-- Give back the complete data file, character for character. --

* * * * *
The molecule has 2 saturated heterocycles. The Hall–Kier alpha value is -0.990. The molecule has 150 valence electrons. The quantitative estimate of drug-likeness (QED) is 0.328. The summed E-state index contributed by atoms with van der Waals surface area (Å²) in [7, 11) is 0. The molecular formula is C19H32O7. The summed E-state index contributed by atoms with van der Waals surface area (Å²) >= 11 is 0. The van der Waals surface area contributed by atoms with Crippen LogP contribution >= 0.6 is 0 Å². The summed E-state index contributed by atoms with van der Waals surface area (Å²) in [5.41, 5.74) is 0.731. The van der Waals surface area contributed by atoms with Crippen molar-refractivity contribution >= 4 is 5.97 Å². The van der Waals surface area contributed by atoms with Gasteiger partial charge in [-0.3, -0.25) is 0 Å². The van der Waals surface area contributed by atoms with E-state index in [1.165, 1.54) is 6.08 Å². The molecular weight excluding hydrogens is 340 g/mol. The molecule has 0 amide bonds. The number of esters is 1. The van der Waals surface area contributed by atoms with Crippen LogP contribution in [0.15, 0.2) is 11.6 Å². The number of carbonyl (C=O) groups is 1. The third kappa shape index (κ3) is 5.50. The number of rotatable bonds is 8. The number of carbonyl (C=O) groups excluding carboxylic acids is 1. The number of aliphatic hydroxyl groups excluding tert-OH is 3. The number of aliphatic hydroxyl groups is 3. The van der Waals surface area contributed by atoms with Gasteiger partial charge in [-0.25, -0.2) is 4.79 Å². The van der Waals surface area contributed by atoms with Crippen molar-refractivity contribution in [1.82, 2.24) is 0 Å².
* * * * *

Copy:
The molecule has 2 saturated heterocycles. The Hall–Kier alpha value is -0.990. The molecule has 150 valence electrons. The quantitative estimate of drug-likeness (QED) is 0.328. The summed E-state index contributed by atoms with van der Waals surface area (Å²) in [7, 11) is 0. The molecular formula is C19H32O7. The summed E-state index contributed by atoms with van der Waals surface area (Å²) >= 11 is 0. The van der Waals surface area contributed by atoms with Crippen LogP contribution >= 0.6 is 0 Å². The summed E-state index contributed by atoms with van der Waals surface area (Å²) in [5.41, 5.74) is 0.731. The van der Waals surface area contributed by atoms with Crippen molar-refractivity contribution >= 4 is 5.97 Å². The van der Waals surface area contributed by atoms with Gasteiger partial charge in [-0.3, -0.25) is 0 Å². The van der Waals surface area contributed by atoms with E-state index in [1.165, 1.54) is 6.08 Å². The molecular weight excluding hydrogens is 340 g/mol. The molecule has 0 amide bonds. The number of esters is 1. The van der Waals surface area contributed by atoms with Crippen LogP contribution in [0.15, 0.2) is 11.6 Å². The number of carbonyl (C=O) groups is 1. The third kappa shape index (κ3) is 5.50. The number of rotatable bonds is 8. The number of carbonyl (C=O) groups excluding carboxylic acids is 1. The number of aliphatic hydroxyl groups excluding tert-OH is 3. The number of aliphatic hydroxyl groups is 3. The van der Waals surface area contributed by atoms with Gasteiger partial charge in [-0.25, -0.2) is 4.79 Å². The van der Waals surface area contributed by atoms with Crippen molar-refractivity contribution in [1.82, 2.24) is 0 Å².